The Knickerbocker Floodplain Project on Thornton Creek will include innovative subsurface restoration techniques that would be the first of its kind in the nation and part of a studied, living laboratory, according to Mike Hrachovec of Seattle Public Utilities (SPU). Mike, known to everyone as “Rocky,” is a SPU engineer who has been designing the floodplain restoration on and off for seven years as funding came in leaps and starts. He gave an enthusiastic talk Thursday night at Sacawajea Elementary School as part of SPU presentation for local residents about the project which is planned to begin construction next summer.
Nearly two dozen members of the public attended including the original Knickerbocker family the site is named after (they sold the first parcel to SPU and the Parks Department including their house just south of NE 100th which has since been demolished). Cheryl Eastberg with the Parks Department began the meeting by describing the history of the project and acquisitions of property around Thornton Creek including the Rossi property on the south side of Thornton Creek that was accessed via the wooden bridge at the end of NE 100th Street (which will be replaced by a rock ford once the project is done).
Katherine Lynch then talked about the funding that made the project happen. Although the city has been interested in creating the floodplain for the past seven years, funding had all but dried up two years ago just as plans had finally been developed. A grant from the King County Conservation District helped move the project forward, while the Thornton Creek Watershed Oversight Committee sought out further funding which finally came from the Washington State Department of Ecology, the EPA, and most importantly Sound Transit which kicked in for floodplain mitigation as part of its Northgate Light Rail station project.
The main goals of the Knickerbocker project are 1) improve instream and riparian habitat, 2) optimize floodplain storage and slow peak flows, and 3) serve as a demonstration project. “Rocky” then began describing the process of engineering which he called, “an incredibly complex design.” Using the area of the creek just west of NE 102nd as a model for what the Knickerbocker site should look like (though with more large wood), he said the city needed to correct what been engineering dogma throughout the 50s and 60s, namely taking out any large trees and installing retaining walls. “We shattered the habitat in the process,” he said. The Knickerbocker project will rip out the rockeries and retaining walls, remove 9,000 yards of dirt and replace it with logs (mainly under the surface) and create a floodplain. Restoration will not only occur on the surface (with indigenous plants and rerouting and widening the creek), but under the surface as well by rebuilding the entire subsurface, a first-in-the-nation effort. He admitted it would be “a radical experiment in stream ecology,” and “we’re just making educated guesses,” but as part of an ongoing plan the area would be monitored and studied extensively with adjustments made where needed. If you would like to see an extensive 30-page technical drawing of the project, check out this pdf from the city.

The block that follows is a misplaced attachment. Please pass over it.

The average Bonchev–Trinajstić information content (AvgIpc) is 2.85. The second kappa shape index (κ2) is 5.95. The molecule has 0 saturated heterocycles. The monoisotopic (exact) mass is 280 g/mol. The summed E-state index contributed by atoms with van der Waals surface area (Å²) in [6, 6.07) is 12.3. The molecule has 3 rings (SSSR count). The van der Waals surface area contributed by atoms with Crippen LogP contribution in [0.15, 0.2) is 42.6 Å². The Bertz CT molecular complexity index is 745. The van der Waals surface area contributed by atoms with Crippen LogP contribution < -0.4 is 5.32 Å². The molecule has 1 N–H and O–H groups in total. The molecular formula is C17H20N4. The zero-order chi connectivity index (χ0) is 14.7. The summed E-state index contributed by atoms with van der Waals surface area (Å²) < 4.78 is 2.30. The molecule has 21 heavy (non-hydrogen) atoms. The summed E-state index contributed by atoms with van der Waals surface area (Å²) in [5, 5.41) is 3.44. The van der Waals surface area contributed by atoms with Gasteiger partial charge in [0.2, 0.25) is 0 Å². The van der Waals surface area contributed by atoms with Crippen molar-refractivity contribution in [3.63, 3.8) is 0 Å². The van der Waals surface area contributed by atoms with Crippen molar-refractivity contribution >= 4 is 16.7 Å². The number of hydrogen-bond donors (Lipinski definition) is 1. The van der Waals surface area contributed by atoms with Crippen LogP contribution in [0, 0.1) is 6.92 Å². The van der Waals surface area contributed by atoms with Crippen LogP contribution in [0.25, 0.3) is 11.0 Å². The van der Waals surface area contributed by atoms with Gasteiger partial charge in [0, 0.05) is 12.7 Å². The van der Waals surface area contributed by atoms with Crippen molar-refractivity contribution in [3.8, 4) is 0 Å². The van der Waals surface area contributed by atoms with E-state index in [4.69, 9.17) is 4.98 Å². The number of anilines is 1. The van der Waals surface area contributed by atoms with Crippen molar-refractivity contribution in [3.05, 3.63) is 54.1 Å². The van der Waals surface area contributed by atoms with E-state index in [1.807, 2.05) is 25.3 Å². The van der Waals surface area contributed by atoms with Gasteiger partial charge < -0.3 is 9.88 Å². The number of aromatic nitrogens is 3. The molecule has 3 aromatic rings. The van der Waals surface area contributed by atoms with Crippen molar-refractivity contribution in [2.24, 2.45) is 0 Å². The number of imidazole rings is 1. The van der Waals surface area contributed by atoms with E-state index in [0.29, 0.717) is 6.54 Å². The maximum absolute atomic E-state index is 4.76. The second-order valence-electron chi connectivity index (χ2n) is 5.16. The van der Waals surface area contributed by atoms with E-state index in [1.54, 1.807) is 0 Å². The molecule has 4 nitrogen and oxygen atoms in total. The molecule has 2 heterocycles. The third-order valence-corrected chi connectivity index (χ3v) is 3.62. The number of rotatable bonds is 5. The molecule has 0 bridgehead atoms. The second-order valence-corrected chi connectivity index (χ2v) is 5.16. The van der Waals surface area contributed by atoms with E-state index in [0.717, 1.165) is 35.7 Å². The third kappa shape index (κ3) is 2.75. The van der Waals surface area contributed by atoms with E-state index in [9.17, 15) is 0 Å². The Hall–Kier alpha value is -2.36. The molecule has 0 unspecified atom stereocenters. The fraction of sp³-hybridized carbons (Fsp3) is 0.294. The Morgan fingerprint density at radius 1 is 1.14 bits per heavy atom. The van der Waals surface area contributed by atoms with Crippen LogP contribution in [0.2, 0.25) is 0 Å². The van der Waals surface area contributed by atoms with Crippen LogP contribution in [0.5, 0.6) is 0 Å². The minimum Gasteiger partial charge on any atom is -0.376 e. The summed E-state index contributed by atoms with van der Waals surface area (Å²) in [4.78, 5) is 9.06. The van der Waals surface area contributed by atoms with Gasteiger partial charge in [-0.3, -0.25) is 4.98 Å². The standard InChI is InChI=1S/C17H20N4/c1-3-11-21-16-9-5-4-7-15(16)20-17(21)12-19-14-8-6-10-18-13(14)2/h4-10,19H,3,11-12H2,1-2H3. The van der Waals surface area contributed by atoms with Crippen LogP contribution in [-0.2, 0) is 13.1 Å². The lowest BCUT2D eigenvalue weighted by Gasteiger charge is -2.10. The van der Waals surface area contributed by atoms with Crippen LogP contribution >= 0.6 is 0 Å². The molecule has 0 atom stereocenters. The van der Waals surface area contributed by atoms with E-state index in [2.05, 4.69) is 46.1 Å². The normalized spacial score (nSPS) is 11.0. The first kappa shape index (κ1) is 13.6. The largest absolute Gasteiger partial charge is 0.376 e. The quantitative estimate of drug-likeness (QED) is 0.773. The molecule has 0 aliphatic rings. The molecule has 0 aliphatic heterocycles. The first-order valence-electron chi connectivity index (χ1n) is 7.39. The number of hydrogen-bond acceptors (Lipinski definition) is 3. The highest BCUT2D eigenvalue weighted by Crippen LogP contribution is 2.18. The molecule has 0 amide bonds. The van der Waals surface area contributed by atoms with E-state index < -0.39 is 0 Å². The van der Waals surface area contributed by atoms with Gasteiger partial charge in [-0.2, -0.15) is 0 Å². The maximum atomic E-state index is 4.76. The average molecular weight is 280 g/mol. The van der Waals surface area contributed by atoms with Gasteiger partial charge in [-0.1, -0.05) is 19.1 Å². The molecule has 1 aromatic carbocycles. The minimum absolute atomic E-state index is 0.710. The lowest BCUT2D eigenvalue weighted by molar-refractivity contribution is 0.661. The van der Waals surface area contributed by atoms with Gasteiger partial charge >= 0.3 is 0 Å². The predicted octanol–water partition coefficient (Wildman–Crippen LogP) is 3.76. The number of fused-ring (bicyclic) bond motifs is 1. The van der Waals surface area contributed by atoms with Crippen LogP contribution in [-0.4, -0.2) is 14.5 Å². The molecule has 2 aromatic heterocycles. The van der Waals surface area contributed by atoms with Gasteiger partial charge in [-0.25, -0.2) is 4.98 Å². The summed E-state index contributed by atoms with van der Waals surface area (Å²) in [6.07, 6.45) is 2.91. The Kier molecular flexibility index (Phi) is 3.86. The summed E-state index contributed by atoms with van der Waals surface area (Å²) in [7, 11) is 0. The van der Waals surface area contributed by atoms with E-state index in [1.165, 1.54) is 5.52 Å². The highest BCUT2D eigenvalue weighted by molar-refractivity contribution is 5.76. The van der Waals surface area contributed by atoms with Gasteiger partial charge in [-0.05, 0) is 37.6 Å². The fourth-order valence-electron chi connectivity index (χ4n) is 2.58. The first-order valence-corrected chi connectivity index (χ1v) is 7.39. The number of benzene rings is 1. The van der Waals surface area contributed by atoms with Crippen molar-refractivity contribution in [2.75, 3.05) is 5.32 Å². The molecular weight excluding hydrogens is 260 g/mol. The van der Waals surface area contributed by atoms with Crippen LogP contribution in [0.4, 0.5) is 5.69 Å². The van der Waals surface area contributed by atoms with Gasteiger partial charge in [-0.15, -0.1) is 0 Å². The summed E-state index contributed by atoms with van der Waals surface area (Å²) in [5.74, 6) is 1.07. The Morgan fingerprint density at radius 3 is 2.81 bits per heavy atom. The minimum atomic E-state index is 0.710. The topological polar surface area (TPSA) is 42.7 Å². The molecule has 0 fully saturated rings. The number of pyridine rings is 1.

Project manager Arnel Valmonte talked about scheduling. Right now the project is at “90% design.” If any changes are to be made, now is the time. They hope to finish the design work by May 2013 and have all the permitting done. The earliest they could begin is June 2013 and wrapped up by the end of October. They need to work around the fish window giving them between July 1st and August 30th as the creek is diverted into pipes while the construction goes on. An 80 foot bridge will replace the current one over Thornton Creek (part of the 20th Ave NE walkway), and they are timing it not to interfere with the school year as many students use it to access Sacawajea from Victory Heights.
Contractors in theory work from 8 AM to 5 PM Monday through Friday but have the discretion to work past those hours and on weekends. Neighbors will be kept informed of activity if it impacts them. There will be noise and vibrations associated with the work, and the city will attempt to deal with problems with nearby residents.
Finally, Deb Hayden talked about the future of the site after construction is completed. “Our intention is to let the site grow naturally,” she said, but other than noxious weeds and invasive species being managed they want to remain hands-off. Sound Transit would assume responsibility for managing and maintaining the site (i.e. be paying the bills) for the first five years, after which it would be the domain of the Parks Department. “We’re open to feedback,” was the message.